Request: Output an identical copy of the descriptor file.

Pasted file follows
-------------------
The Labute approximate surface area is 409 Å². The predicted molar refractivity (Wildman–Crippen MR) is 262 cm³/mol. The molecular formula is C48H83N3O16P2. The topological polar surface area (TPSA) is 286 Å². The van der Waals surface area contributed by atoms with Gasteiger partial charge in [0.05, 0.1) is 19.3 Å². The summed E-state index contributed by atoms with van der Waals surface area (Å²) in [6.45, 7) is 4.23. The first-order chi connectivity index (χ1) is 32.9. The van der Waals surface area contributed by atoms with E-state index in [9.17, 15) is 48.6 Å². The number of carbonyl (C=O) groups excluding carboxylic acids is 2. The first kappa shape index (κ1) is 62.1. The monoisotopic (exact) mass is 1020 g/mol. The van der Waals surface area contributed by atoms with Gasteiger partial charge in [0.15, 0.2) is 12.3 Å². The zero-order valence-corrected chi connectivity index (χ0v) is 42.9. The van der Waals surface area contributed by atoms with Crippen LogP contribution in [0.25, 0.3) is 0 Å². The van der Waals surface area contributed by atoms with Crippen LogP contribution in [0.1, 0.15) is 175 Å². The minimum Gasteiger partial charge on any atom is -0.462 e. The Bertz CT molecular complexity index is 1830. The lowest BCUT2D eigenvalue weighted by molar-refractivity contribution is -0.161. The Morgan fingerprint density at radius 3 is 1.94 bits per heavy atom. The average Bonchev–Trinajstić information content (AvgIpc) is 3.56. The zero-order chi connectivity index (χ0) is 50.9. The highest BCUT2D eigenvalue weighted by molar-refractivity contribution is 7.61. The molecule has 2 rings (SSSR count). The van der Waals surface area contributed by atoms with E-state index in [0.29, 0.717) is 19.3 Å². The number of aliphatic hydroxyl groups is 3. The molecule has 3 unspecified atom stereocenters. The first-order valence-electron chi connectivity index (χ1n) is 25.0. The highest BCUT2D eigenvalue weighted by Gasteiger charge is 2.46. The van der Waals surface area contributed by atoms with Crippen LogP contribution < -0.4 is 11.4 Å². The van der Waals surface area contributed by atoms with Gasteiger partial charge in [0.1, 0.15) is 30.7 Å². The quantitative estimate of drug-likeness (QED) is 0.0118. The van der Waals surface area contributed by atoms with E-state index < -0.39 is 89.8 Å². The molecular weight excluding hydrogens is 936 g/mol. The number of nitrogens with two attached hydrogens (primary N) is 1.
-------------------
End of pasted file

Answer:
The Labute approximate surface area is 409 Å². The predicted molar refractivity (Wildman–Crippen MR) is 262 cm³/mol. The molecular formula is C48H83N3O16P2. The topological polar surface area (TPSA) is 286 Å². The van der Waals surface area contributed by atoms with Gasteiger partial charge in [0.05, 0.1) is 19.3 Å². The summed E-state index contributed by atoms with van der Waals surface area (Å²) in [6.45, 7) is 4.23. The first-order chi connectivity index (χ1) is 32.9. The van der Waals surface area contributed by atoms with E-state index in [9.17, 15) is 48.6 Å². The number of carbonyl (C=O) groups excluding carboxylic acids is 2. The first kappa shape index (κ1) is 62.1. The monoisotopic (exact) mass is 1020 g/mol. The van der Waals surface area contributed by atoms with Gasteiger partial charge in [0.15, 0.2) is 12.3 Å². The zero-order valence-corrected chi connectivity index (χ0v) is 42.9. The van der Waals surface area contributed by atoms with Crippen LogP contribution in [0.25, 0.3) is 0 Å². The van der Waals surface area contributed by atoms with Crippen LogP contribution in [0.1, 0.15) is 175 Å². The minimum Gasteiger partial charge on any atom is -0.462 e. The Bertz CT molecular complexity index is 1830. The lowest BCUT2D eigenvalue weighted by molar-refractivity contribution is -0.161. The Morgan fingerprint density at radius 3 is 1.94 bits per heavy atom. The average Bonchev–Trinajstić information content (AvgIpc) is 3.56. The zero-order chi connectivity index (χ0) is 50.9. The highest BCUT2D eigenvalue weighted by molar-refractivity contribution is 7.61. The molecule has 2 rings (SSSR count). The van der Waals surface area contributed by atoms with E-state index in [0.29, 0.717) is 19.3 Å². The number of aliphatic hydroxyl groups is 3. The molecule has 3 unspecified atom stereocenters. The first-order valence-electron chi connectivity index (χ1n) is 25.0. The highest BCUT2D eigenvalue weighted by Gasteiger charge is 2.46. The van der Waals surface area contributed by atoms with Crippen LogP contribution < -0.4 is 11.4 Å². The van der Waals surface area contributed by atoms with Gasteiger partial charge in [0.1, 0.15) is 30.7 Å². The quantitative estimate of drug-likeness (QED) is 0.0118. The van der Waals surface area contributed by atoms with E-state index < -0.39 is 89.8 Å². The molecular weight excluding hydrogens is 936 g/mol. The number of nitrogens with two attached hydrogens (primary N) is 1.